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NUR152: Choosing library databases for Nursing Research

This guide is an overview of research databases in the Scottsdale Community College Library, and how to choose which one(s) are best for the topic you are researching.

Introduction

Your team will be conducting research as it relates to a topic selected from the Healthy People 2020 initiative.  While all of your research will relate to nursing, Healthy People 2020 covers an array of health issues from family planning and nutrition to specific diseases such as diabetes and cancer.  The groups targeted also vary in terms of age and gender. Some topics specifically address infants or children or adolescents. Others focus on health issues of older adults. These parameters may also come into play as sub-topics within a larger category, such as the reproductive effects of tobacco use on women. The subject or sub-topic you and your group are researching will help guide your selection of which databases to utilize in your research. This guide endeavors to help you make those selections.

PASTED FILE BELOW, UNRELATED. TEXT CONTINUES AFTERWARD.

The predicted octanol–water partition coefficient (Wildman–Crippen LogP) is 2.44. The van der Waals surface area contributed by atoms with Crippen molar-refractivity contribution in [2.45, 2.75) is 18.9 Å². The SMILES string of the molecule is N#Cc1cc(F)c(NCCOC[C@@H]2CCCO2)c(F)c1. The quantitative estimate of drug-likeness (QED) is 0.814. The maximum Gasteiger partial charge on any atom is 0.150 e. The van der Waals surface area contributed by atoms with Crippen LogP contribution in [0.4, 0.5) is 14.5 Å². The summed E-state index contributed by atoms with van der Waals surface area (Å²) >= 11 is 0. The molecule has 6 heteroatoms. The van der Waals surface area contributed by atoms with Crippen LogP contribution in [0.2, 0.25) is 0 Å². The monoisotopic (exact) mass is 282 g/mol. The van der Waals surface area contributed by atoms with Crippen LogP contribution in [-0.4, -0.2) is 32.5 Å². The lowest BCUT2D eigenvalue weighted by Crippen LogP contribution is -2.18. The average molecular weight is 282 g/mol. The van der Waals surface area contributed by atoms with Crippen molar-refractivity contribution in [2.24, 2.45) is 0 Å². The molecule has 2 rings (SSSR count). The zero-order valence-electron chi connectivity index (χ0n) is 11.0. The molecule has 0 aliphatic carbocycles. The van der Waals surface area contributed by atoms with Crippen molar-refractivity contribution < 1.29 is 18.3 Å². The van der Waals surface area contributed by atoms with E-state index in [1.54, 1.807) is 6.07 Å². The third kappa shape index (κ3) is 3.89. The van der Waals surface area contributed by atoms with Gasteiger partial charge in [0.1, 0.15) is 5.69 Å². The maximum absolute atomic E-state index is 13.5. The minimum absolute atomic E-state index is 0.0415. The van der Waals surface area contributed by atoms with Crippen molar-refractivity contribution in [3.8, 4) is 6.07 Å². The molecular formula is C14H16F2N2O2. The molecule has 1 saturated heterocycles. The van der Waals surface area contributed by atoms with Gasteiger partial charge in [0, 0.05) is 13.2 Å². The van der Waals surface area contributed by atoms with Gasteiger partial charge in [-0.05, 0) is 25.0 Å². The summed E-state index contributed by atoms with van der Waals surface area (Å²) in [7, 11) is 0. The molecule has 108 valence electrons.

The complete list of Healthy People 2020 topics can be found here.

Questions to Ask When Choosing a Database

When choosing a database, it helps to know something about it.  These questions may assist you:

1. What subject areas does it cover?

2. What's the context for the information you're seeking?  As nursing students, you are looking for professional, scholarly literature that's peer reviewed and evidence based. Many databases cover health related topics, but from a consumer or lay person's point of view.

3. What date range does it cover?  Currency is critical in the nursing and medical professions. Healthy People 2020 lists resources, but many are several years old.  Part of your task is to seek out current best practice.

4.  What types of material does it cover? With the exception of Health Source: Consumer Edition, the databases covered in this research guide focus on scholarly content. But as you've learned from the module. not every article in a scholarly peer reviewed journal is researched based. You will also find editorials, commentary, book reviews, brief announcments, etc. 

Many databases, especially those which aggregate results from many sources such as OneSearch, also include the following types of information:

  • magazine or newspaper articles
  • books
  • book chapters
  • dissertations
  • conference papers
  • statistics, charts, and graphs
  • images, audio and/or video
  • Evidence based care sheets (CINAHL)

You also need to be aware that not every article in a database will link to the full text of the article.  Some articles are merely indexed and full content will have to be locate elsewhere.

This is why it's important for you as a researcher to learn to use the filters or limits that are available in databases to narrow your search to the specific type of information you want to use.